Managing Wellness

Silver vs. White Fillings: What’s the Difference?

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Posted by October 4, 2016

Did you know that nearly all adults have had cavities at some point? A staggering 92 percent of adults between the ages of 20 and 64 have had cavities in their permanent teeth, while 26 percent have untreated cavities. Since cavities are so common, it’s a good idea to offer your employees a dental insurance plan that covers fillings. Many plans cover silver fillings, but not white fillings, which can be confusing for you and your employees.

Here’s what you need to know about silver vs. white fillings so, should you develop a cavity, you can make an informed decision about which type of filling is best for you.

Silver vs. White Fillings: The Basics

Silver-colored fillings—also called dental amalgams—are made of a combination of metals such as silver, tin, copper and mercury. White fillings—also called composite fillings—are made of plastic and ceramic. Both types of fillings can be used to repair cavities, but many dental insurance companies cover only silver fillings. This may concern some employees, but there are good reasons for this policy.

Silver vs. White Fillings: What’s the Difference?

Silver fillings are very durable, so they’re a good choice for teeth that need to withstand a lot of force, such as molars. The material used in silver fillings also hardens more quickly, so it’s easier for dentists to place it in moist areas, such as those beneath the gum line. Silver fillings are also less expensive than white fillings, so they’re good for your bottom line.

The main advantage of white fillings is their color. If you develop a cavity in a highly visible part of your mouth, you may prefer a tooth-colored filling. However, these fillings are weaker than silver fillings and might not last as long. Recurrent decay (the cavities that form underneath a filling) is also a bigger problem with white fillings than with silver fillings.

Choosing Fillings

Some employees may be concerned about the fact that silver fillings contain mercury. You can reassure them that silver fillings have been used for more than 100 years, and multiple studies have proven that they’re safe. Reputable associations, such as the World Health Organization, the American Dental Association and the Centers for Disease Control and Prevention, all agree that silver fillings pose no risk. This is because the mercury is bound to other metals, which keeps it stable; plus, the mercury in dental fillings isn’t the same kind of mercury (methylmercury) that’s found in tuna or other fish and that can lead to health problems.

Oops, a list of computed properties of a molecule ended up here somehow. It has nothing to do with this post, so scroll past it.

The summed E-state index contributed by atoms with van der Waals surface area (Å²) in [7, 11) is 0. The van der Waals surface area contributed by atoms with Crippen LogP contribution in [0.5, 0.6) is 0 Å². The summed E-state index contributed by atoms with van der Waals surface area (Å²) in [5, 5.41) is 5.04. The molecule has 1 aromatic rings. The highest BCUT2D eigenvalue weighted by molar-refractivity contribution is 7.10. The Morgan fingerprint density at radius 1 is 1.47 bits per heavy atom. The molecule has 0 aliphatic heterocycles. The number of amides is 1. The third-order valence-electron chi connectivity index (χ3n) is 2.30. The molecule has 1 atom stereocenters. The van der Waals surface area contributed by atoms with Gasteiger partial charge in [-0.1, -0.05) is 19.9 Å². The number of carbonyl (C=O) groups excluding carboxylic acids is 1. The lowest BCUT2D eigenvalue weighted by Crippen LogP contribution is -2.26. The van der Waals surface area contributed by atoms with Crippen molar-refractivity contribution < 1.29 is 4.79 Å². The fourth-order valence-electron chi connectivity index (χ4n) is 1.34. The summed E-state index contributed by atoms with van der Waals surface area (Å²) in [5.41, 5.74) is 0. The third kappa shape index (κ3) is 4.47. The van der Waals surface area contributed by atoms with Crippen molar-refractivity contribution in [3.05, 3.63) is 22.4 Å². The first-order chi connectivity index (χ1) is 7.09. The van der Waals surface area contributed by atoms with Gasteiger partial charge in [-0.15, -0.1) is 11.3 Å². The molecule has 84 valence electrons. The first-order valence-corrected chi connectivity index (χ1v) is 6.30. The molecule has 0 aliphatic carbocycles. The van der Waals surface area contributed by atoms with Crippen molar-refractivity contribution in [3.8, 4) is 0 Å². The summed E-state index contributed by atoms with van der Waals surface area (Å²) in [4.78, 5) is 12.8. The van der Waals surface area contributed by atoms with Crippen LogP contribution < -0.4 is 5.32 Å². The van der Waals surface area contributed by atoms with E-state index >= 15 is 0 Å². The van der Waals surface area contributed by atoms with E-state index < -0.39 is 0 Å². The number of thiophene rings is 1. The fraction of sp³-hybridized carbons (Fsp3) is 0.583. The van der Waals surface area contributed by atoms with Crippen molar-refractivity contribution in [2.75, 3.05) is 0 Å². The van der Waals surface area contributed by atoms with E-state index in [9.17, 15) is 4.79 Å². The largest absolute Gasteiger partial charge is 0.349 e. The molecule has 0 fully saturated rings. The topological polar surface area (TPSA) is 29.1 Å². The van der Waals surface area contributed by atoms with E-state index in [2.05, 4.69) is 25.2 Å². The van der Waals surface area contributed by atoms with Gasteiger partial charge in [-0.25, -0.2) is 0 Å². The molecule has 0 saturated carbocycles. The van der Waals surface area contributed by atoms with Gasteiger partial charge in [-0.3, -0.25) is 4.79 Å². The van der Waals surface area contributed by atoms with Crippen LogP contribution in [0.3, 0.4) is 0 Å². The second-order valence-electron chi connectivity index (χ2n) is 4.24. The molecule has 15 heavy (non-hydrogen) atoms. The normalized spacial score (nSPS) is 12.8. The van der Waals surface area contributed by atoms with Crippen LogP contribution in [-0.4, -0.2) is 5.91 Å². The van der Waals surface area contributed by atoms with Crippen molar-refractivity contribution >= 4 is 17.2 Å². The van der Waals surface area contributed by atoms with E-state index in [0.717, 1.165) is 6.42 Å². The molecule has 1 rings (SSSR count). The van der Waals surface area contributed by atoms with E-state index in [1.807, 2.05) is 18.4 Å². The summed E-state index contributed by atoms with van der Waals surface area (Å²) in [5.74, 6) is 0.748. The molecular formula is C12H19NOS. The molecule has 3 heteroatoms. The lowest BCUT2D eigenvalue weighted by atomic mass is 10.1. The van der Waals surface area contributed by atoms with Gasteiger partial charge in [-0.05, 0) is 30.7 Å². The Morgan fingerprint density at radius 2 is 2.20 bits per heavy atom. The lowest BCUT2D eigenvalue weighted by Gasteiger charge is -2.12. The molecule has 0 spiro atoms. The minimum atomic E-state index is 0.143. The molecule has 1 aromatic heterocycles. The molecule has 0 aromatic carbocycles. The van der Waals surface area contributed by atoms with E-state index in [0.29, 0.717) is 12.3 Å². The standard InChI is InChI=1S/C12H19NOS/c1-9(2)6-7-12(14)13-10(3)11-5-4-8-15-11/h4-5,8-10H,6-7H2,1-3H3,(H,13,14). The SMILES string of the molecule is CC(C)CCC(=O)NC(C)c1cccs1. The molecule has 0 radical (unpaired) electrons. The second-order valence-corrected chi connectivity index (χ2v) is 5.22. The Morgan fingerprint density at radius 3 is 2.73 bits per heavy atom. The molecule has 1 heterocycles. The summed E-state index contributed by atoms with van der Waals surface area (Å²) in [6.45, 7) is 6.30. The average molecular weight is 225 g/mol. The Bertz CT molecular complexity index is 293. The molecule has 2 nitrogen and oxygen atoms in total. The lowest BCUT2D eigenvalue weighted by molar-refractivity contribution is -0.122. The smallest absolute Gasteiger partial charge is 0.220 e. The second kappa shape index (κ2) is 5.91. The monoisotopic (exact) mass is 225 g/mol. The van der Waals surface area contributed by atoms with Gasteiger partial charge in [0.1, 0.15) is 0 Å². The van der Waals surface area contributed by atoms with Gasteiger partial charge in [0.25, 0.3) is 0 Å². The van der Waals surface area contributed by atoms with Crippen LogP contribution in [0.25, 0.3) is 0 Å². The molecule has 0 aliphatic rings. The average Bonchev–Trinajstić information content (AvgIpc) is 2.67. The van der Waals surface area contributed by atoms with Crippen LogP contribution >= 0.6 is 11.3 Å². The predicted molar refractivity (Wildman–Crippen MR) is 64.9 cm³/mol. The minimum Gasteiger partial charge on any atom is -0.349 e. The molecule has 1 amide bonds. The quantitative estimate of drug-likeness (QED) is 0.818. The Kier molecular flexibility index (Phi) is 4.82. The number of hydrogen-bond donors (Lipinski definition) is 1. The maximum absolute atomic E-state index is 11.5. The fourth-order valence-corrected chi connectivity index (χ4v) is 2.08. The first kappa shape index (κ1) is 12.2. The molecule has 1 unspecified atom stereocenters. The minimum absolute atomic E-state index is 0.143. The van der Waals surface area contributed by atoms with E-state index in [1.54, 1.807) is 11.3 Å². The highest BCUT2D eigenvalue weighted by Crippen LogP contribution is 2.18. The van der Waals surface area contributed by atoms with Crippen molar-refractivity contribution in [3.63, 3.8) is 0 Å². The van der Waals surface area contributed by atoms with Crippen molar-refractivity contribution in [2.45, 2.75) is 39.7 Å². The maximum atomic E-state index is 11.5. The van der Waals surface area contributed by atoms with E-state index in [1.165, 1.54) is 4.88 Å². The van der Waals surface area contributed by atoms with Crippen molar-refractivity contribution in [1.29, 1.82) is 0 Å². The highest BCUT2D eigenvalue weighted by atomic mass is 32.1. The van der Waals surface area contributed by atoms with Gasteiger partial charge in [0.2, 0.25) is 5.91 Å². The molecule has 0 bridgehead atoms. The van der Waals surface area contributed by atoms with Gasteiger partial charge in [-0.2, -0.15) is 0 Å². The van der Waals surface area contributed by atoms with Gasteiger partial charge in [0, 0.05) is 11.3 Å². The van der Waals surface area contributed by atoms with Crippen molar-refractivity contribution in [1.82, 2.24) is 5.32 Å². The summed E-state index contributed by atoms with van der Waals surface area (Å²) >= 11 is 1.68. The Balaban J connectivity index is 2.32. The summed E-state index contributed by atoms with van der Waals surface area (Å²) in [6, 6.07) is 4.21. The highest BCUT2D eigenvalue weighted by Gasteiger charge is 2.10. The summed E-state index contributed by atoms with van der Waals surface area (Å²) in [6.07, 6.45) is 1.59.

Another possible concern is that since silver fillings don’t match the color of your teeth, they won’t look attractive. Fortunately, cavities usually develop in areas that are not readily visible, so the color of the filling isn’t important. While it’s possible to get a cavity on the front surface of a tooth, these surfaces are easy to clean and therefore not prone to cavities. Cavities tend to develop in areas that are hard to clean with a toothbrush, such as the grooves of molars, underneath the gum line or around the edges of crowns.

Fillings and Wellness

Every year, American workers lose a whopping 164 million hours of work due to dental issues or visits to the dentist. While many people don’t think cavities are serious, untreated cavities can lead to complications, such as tooth pain, broken teeth or tooth abscesses, which can prevent employees from going to work.

Additionally, complications such as broken teeth or tooth abscesses are also harder to fix than simple cavities, and that translates to even more missed work days and trips to the dentist. Severe abscesses can even become life-threatening and require hospitalization. Offering a dental plan allows your employees to have their cavities repaired at an early stage, which is better for both your employees and your company.

Silver and white fillings both have their place in dentistry, but for most of your employees’ dental needs, silver fillings will be suitable. These fillings are stronger, easier to place and less expensive than white fillings.

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